Morgan figuring it out on the ground as COVID-19 phases evolve

July 13, 2020

A small counter with a sneeze guard installed and a space cut out to pass a payment device through it.
GSA installed sneeze guards to minimize the risk of COVID-19 transmission among workers and occupants at the Edward Zorinsky Federal Building in Omaha, Nebraska. Photograph by Terry Morgan

By Alison Kohler

OMAHA, Nebraska — GSA used its own form of “triage” to respond to the influx of reported COVID-19 incidents at buildings and leased locations GSA manages.

“The first couple of (reported suspected cases) were kind of panicky,” said Building Manager Terry Morgan at GSA's Edward Zorinsky Federal Building.

Regional leaders and employees from property management, industrial hygiene, acquisition and other divisions joined conference calls almost immediately to talk through what steps to take.

“From then on, we used email conversations and decided if we were going to do (additional routine or detailed cleaning and disinfection),” Morgan said. “The team came together really well as far as guidance, the triage, and what to do to proceed. It made it easy on building managers.”

Morgan said when he learned of a suspected case, he would ask when the person was last in the space, what entrance they used, what path they traveled in the building, and where they went within their work area. Morgan would work with the contractor to clean these areas according to CDC guidelines.

Behavior changes prove harder than cleaning

It was harder for Morgan to adjust to physical distancing and face coverings than it was to adjust to higher cleaning and disinfection standards.

“I’m a hand shaker, so that was one of the harder things,” Morgan said.

A cafeteria seating area with tables spaced far apart and one chair at each table.
GSA separated the seating in the cafeteria to maximize physical distancing and help protect occupants from the coronavirus. Photograph by Terry Morgan

“The weirdest thing is keeping that 6-foot distance from people you have a relationship with. I did notice wearing a mask, you have to speak louder to compensate for being muffled,” he said.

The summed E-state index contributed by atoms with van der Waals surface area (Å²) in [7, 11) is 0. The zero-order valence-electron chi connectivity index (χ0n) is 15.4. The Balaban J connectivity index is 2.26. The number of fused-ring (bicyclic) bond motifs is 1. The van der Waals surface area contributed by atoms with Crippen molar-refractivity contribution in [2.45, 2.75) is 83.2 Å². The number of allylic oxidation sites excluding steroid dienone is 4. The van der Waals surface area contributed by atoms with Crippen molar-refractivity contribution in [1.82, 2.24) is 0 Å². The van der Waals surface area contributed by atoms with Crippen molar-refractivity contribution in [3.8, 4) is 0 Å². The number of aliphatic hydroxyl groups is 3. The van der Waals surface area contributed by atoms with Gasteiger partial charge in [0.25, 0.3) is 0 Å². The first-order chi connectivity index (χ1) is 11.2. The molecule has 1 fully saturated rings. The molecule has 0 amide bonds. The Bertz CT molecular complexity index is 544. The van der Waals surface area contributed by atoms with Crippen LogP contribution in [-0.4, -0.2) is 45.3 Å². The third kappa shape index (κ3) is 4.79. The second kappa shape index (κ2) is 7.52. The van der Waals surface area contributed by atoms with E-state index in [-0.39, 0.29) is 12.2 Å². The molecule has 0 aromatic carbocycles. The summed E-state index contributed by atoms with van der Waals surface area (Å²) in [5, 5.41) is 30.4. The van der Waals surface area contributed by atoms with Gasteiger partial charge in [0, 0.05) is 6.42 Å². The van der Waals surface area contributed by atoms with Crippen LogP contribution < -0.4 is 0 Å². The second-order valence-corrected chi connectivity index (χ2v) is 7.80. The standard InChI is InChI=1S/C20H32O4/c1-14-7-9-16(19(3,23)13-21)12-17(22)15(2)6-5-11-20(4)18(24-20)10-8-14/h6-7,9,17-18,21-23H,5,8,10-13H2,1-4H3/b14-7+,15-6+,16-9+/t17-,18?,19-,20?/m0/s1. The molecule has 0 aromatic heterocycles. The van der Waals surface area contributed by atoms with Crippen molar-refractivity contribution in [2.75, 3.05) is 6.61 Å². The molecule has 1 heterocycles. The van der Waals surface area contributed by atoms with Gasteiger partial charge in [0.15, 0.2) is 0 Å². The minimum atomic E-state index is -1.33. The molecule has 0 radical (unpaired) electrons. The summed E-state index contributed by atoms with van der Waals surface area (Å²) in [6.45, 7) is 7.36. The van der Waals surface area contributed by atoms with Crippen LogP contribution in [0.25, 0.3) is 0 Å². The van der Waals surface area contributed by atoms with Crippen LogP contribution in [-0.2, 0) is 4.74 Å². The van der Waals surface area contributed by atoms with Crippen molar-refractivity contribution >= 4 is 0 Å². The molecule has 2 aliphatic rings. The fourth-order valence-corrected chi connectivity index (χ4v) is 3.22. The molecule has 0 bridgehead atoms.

Morgan said he knows how well GSA’s contractor disinfects the building, “so I’m very confident our surfaces are clean and disinfected.”

He said he thinks some of the hardest work is yet to come as tenants return to the building, and that open communication with tenant agencies will be important.

“Even though we’re confident our building is disinfected, we have to ensure our tenants feel that same confidence,” he said. “They have to have faith in GSA and building management staff and contractors that we take this seriously. If someone would come back and feel sick or learn of an exposure, we need to know right away, so we can take care of it and make it a safe place to work.”

Timely changes throughout the building

To make the building safer for occupants, Morgan said they have made many changes, including:

  • Additional signage and markings.
  • Installing sneeze guards.
  • Adjusting the seating in the cafeteria.
  • Additional hand sanitizing stations.

GSA is working with the building’s designated official and other partners to make sure the building is geared up through phase changes.

“We always had an agency that said they had to stay open. The fact we were able to keep going and keep other agencies going so they could do their mission, that’s why we’re here,” Morgan said. “When this is over, we need to pat ourselves on the back.”

Last Reviewed: 2020-07-14